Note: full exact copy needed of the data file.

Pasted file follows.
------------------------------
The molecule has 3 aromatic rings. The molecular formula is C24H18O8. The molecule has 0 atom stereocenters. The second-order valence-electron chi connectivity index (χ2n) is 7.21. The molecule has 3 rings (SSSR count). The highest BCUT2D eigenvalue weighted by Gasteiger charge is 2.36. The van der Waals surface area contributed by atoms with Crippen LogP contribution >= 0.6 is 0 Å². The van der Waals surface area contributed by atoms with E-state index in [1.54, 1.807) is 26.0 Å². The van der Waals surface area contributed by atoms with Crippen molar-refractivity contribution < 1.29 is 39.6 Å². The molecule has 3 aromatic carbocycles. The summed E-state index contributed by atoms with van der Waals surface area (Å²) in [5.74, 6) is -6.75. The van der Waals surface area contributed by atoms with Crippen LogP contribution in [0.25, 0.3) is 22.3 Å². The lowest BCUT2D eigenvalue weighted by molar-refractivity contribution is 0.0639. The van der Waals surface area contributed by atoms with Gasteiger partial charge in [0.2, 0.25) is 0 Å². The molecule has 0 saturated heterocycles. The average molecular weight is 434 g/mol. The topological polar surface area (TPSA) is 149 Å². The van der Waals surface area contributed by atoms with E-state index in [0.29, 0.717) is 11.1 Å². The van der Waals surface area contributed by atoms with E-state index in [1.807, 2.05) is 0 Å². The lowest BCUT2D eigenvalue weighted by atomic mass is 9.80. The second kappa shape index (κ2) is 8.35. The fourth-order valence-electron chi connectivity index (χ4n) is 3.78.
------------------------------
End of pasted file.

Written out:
The molecule has 3 aromatic rings. The molecular formula is C24H18O8. The molecule has 0 atom stereocenters. The second-order valence-electron chi connectivity index (χ2n) is 7.21. The molecule has 3 rings (SSSR count). The highest BCUT2D eigenvalue weighted by Gasteiger charge is 2.36. The van der Waals surface area contributed by atoms with Crippen LogP contribution >= 0.6 is 0 Å². The van der Waals surface area contributed by atoms with E-state index in [1.54, 1.807) is 26.0 Å². The van der Waals surface area contributed by atoms with Crippen molar-refractivity contribution < 1.29 is 39.6 Å². The molecule has 3 aromatic carbocycles. The summed E-state index contributed by atoms with van der Waals surface area (Å²) in [5.74, 6) is -6.75. The van der Waals surface area contributed by atoms with Crippen LogP contribution in [0.25, 0.3) is 22.3 Å². The lowest BCUT2D eigenvalue weighted by molar-refractivity contribution is 0.0639. The van der Waals surface area contributed by atoms with Gasteiger partial charge in [0.2, 0.25) is 0 Å². The molecule has 0 saturated heterocycles. The average molecular weight is 434 g/mol. The topological polar surface area (TPSA) is 149 Å². The van der Waals surface area contributed by atoms with E-state index in [0.29, 0.717) is 11.1 Å². The van der Waals surface area contributed by atoms with E-state index in [1.807, 2.05) is 0 Å². The lowest BCUT2D eigenvalue weighted by atomic mass is 9.80. The second kappa shape index (κ2) is 8.35. The fourth-order valence-electron chi connectivity index (χ4n) is 3.78.